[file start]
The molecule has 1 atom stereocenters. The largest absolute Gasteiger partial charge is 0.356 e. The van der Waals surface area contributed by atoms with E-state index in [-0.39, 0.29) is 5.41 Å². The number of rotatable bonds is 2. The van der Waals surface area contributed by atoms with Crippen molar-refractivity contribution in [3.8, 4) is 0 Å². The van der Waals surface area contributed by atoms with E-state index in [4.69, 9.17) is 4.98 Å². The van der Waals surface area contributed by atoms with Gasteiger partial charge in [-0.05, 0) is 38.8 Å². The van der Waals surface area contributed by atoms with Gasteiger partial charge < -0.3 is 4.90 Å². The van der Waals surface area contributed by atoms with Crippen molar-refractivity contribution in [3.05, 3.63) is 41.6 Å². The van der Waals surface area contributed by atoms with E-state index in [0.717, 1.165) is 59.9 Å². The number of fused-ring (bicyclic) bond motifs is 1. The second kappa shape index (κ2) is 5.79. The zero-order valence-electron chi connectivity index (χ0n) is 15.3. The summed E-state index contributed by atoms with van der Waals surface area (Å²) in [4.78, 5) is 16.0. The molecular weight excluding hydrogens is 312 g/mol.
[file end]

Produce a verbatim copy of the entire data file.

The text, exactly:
The molecule has 1 atom stereocenters. The largest absolute Gasteiger partial charge is 0.356 e. The van der Waals surface area contributed by atoms with E-state index in [-0.39, 0.29) is 5.41 Å². The number of rotatable bonds is 2. The van der Waals surface area contributed by atoms with Crippen molar-refractivity contribution in [3.8, 4) is 0 Å². The van der Waals surface area contributed by atoms with E-state index in [4.69, 9.17) is 4.98 Å². The van der Waals surface area contributed by atoms with Gasteiger partial charge in [-0.05, 0) is 38.8 Å². The van der Waals surface area contributed by atoms with Gasteiger partial charge < -0.3 is 4.90 Å². The van der Waals surface area contributed by atoms with Crippen molar-refractivity contribution in [3.05, 3.63) is 41.6 Å². The van der Waals surface area contributed by atoms with E-state index in [0.717, 1.165) is 59.9 Å². The number of fused-ring (bicyclic) bond motifs is 1. The second kappa shape index (κ2) is 5.79. The zero-order valence-electron chi connectivity index (χ0n) is 15.3. The summed E-state index contributed by atoms with van der Waals surface area (Å²) in [4.78, 5) is 16.0. The molecular weight excluding hydrogens is 312 g/mol.